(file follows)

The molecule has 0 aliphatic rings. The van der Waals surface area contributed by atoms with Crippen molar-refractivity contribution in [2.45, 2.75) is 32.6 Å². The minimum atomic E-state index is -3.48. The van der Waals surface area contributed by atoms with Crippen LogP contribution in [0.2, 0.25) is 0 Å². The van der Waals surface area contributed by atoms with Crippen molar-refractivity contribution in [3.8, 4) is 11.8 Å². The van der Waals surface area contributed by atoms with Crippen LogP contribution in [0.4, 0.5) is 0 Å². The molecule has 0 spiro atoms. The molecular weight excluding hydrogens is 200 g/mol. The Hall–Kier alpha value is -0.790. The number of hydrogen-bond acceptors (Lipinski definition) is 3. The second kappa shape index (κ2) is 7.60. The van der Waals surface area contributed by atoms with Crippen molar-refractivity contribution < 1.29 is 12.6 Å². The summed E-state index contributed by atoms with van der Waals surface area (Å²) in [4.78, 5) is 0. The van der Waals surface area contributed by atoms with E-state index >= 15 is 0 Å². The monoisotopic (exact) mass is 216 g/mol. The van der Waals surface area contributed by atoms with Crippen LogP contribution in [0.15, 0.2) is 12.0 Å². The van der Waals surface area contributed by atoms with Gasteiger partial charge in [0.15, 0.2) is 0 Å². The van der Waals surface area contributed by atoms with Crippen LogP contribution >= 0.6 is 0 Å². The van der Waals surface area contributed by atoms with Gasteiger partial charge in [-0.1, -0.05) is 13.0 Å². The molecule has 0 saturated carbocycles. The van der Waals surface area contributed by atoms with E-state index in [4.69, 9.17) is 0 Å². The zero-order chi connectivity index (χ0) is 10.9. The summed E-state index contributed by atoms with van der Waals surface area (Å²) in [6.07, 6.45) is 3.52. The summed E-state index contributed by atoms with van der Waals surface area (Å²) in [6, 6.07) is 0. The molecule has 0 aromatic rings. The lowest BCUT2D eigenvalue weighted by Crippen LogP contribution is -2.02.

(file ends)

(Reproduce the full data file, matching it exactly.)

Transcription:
The molecule has 0 aliphatic rings. The van der Waals surface area contributed by atoms with Crippen molar-refractivity contribution in [2.45, 2.75) is 32.6 Å². The minimum atomic E-state index is -3.48. The van der Waals surface area contributed by atoms with Crippen LogP contribution in [0.2, 0.25) is 0 Å². The van der Waals surface area contributed by atoms with Crippen molar-refractivity contribution in [3.8, 4) is 11.8 Å². The van der Waals surface area contributed by atoms with Crippen LogP contribution in [0.4, 0.5) is 0 Å². The molecule has 0 spiro atoms. The molecular weight excluding hydrogens is 200 g/mol. The Hall–Kier alpha value is -0.790. The number of hydrogen-bond acceptors (Lipinski definition) is 3. The second kappa shape index (κ2) is 7.60. The van der Waals surface area contributed by atoms with Crippen molar-refractivity contribution < 1.29 is 12.6 Å². The summed E-state index contributed by atoms with van der Waals surface area (Å²) in [4.78, 5) is 0. The van der Waals surface area contributed by atoms with E-state index >= 15 is 0 Å². The monoisotopic (exact) mass is 216 g/mol. The van der Waals surface area contributed by atoms with Crippen LogP contribution in [0.15, 0.2) is 12.0 Å². The van der Waals surface area contributed by atoms with Gasteiger partial charge in [0.15, 0.2) is 0 Å². The van der Waals surface area contributed by atoms with Crippen LogP contribution >= 0.6 is 0 Å². The van der Waals surface area contributed by atoms with Gasteiger partial charge in [-0.1, -0.05) is 13.0 Å². The molecule has 0 saturated carbocycles. The van der Waals surface area contributed by atoms with E-state index in [4.69, 9.17) is 0 Å². The zero-order chi connectivity index (χ0) is 10.9. The summed E-state index contributed by atoms with van der Waals surface area (Å²) in [6.07, 6.45) is 3.52. The summed E-state index contributed by atoms with van der Waals surface area (Å²) in [6, 6.07) is 0. The molecule has 0 aromatic rings. The lowest BCUT2D eigenvalue weighted by Crippen LogP contribution is -2.02.